April 5, 2007. This page contains all major
reports and comment pieces in the current edition.

Dongas forever? By ERWIN CHLANDA.

The seven year limit imposed on the two donga sites in the permit issued by Lands Minister Delia Lawrie may not be the final word on how long the controversial facilities will exist.
She says the Commonwealth and Northern Territory Governments “have agreed that if the project is considered successful and required beyond the initial seven years, then options for its extension will be looked at”.
The agreement about the temporary accommodation – supposed to respond to the needs of transient Aborigines but in fact open to anyone –  was disclosed to the Alice Springs News on Monday.
According to a spokesman for Indigenous Affairs Minister Mal Brough, the agreement was made on March 13, the same day Ms Lawrie signed the “Exceptional Development Permits” for the donga sites in Len Kittle Drive, adjacent to the show grounds, and in Dalgety Road.
Each document says: “The use of the land for the purpose of a hostel must cease within seven years of the date of approval.”
Neither document mentions an option for renewal of the permit.
Both documents say: “At the cessation of the use all demountable structures are to be decommissioned and removed.
“The site is to be rehabilitated to the satisfaction of the consent authority.”
However, it appears clear that Mr Brough’s intentions are to spend $20m for facilities with a life span of well over six years.
Construction hasn’t started yet and will probably take a year.
Apart from the dongas, drawings forming part of Ms Lawrie’s permit show substantial building including kitchens, ablution blocks, dining halls, laundries, caretaker’s and manager’s residences and sheltered playgrounds.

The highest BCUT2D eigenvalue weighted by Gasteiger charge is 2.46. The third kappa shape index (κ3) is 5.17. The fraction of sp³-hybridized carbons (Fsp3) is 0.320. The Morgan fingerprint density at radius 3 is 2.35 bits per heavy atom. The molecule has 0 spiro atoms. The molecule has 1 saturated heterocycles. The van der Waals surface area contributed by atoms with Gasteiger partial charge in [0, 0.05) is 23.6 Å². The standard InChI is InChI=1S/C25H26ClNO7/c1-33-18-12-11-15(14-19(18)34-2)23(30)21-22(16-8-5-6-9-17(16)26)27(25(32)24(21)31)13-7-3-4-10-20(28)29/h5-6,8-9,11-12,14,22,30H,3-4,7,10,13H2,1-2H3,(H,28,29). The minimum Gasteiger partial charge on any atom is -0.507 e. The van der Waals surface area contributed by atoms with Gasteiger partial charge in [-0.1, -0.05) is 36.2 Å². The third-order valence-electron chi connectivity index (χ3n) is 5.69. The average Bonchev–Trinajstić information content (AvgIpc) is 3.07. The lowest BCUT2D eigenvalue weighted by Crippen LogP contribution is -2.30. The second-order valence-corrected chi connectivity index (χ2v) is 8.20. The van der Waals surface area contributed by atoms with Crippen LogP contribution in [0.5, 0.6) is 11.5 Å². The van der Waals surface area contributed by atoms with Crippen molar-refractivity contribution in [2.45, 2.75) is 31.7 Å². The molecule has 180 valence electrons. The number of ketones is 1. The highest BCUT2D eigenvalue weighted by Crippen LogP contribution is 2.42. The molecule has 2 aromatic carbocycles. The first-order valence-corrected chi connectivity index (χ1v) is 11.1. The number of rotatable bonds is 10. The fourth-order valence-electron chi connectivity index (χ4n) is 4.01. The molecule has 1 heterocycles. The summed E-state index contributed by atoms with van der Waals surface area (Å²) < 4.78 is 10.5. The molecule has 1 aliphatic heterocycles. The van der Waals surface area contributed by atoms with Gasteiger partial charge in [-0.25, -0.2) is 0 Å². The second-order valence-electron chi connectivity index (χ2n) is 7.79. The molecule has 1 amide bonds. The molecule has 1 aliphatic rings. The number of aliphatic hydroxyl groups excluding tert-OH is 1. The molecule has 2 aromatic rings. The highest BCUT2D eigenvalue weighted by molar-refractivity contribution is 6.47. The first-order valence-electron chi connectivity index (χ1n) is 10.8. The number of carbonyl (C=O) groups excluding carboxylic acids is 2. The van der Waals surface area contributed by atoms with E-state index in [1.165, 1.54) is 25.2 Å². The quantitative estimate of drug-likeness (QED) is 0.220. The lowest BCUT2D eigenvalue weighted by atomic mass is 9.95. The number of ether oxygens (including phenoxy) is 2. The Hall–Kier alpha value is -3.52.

Meanwhile, allegations that Ms Lawrie gave the go-ahead for the Dalgety Road site despite unresolved sacred sites issues appear unfounded.
The go-ahead is conditional on the appropriate clearance.
The permit says: “The Aboriginal Areas Protection Authority is in the process of issuing an Authority Certificate for Lot 7717.
“You are advised to ensure compliance with the terms of that Certificate at all times.”

Sweeper cover-up intensifies. By ERWIN CHLANDA.

The coverup of the circumstances surrounding the town council’s purchase of a street sweeper under the exclusion of local suppliers is intensifying.
Mayor Fran Kilgariff is now mum on the latest disclosure, from a reliable source, that the council employees who travelled to Sydney to inspect the sweeper did so before the council had received a quotation for the machine.
In other words, it was unclear at the time of their trip whether the purchase of the equipment would be in line with the purchasing policy in place at that time.
That policy required the council to go to public tender for items costing $55,000 or more.
As its turned out, the machine was bought for $55,000.
Ms Kilgariff will not say whether there was further expenditure, such as for spares or a service contract, connected with the sweeper.
On March 22 we asked Ms Kilgariff the following questions:-
What was the cost of the visit to Sydney for the two council employees?
Why did two people have to go?
Who were they?
Did they see all manufacturers and dealers of sweepers in Sydney, and if not, what were they doing there?
We further asked about a $1700 spirit level, also bought interstate: “Please advise the brand and the model.
“We will make enquiries about its local availability.”
The Mayor has given us no answers on any of these matters. 

Tourist spot weed choked. By KIERAN FINNANE.

Emily Gap is overgrown with an incredibly thick couch grass infestation as well as buffel grass, greening up of course with the rains of the last couple of weeks, but obviously well-established.
The Alice News asked if there is any attempt by the Parksand Wildlife Service to control the grasses at the gap, especially given its importance as a cultural site (sacred to eastern Arrernte people and containing rock art) and as a tourist destination.
A spokesperson provided the following statement:–